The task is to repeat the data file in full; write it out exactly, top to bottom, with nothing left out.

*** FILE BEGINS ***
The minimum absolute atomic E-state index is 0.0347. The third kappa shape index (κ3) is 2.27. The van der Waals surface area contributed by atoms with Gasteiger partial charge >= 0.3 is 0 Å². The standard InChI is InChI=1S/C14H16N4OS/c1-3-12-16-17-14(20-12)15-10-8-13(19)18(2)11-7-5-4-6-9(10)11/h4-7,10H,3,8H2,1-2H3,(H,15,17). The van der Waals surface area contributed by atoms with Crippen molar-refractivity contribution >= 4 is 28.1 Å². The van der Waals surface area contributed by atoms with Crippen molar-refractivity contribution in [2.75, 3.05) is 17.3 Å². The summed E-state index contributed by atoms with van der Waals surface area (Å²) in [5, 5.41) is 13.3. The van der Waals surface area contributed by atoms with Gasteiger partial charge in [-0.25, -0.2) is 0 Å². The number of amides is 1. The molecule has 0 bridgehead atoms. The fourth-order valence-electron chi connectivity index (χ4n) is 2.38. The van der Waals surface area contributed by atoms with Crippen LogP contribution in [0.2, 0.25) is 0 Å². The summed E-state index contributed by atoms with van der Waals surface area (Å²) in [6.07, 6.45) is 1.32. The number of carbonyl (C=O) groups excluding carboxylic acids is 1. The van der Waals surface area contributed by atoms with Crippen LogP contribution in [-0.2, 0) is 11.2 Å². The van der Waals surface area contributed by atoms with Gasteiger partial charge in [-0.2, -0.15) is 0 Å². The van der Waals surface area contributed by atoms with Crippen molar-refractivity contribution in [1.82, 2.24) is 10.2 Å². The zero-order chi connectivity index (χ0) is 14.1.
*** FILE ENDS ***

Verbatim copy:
The minimum absolute atomic E-state index is 0.0347. The third kappa shape index (κ3) is 2.27. The van der Waals surface area contributed by atoms with Gasteiger partial charge >= 0.3 is 0 Å². The standard InChI is InChI=1S/C14H16N4OS/c1-3-12-16-17-14(20-12)15-10-8-13(19)18(2)11-7-5-4-6-9(10)11/h4-7,10H,3,8H2,1-2H3,(H,15,17). The van der Waals surface area contributed by atoms with Crippen molar-refractivity contribution >= 4 is 28.1 Å². The van der Waals surface area contributed by atoms with Crippen molar-refractivity contribution in [2.75, 3.05) is 17.3 Å². The summed E-state index contributed by atoms with van der Waals surface area (Å²) in [5, 5.41) is 13.3. The van der Waals surface area contributed by atoms with Gasteiger partial charge in [-0.25, -0.2) is 0 Å². The number of amides is 1. The molecule has 0 bridgehead atoms. The fourth-order valence-electron chi connectivity index (χ4n) is 2.38. The van der Waals surface area contributed by atoms with Crippen LogP contribution in [0.2, 0.25) is 0 Å². The summed E-state index contributed by atoms with van der Waals surface area (Å²) in [6.07, 6.45) is 1.32. The number of carbonyl (C=O) groups excluding carboxylic acids is 1. The van der Waals surface area contributed by atoms with Crippen LogP contribution in [-0.2, 0) is 11.2 Å². The van der Waals surface area contributed by atoms with Gasteiger partial charge in [-0.2, -0.15) is 0 Å². The van der Waals surface area contributed by atoms with Crippen molar-refractivity contribution in [1.82, 2.24) is 10.2 Å². The zero-order chi connectivity index (χ0) is 14.1.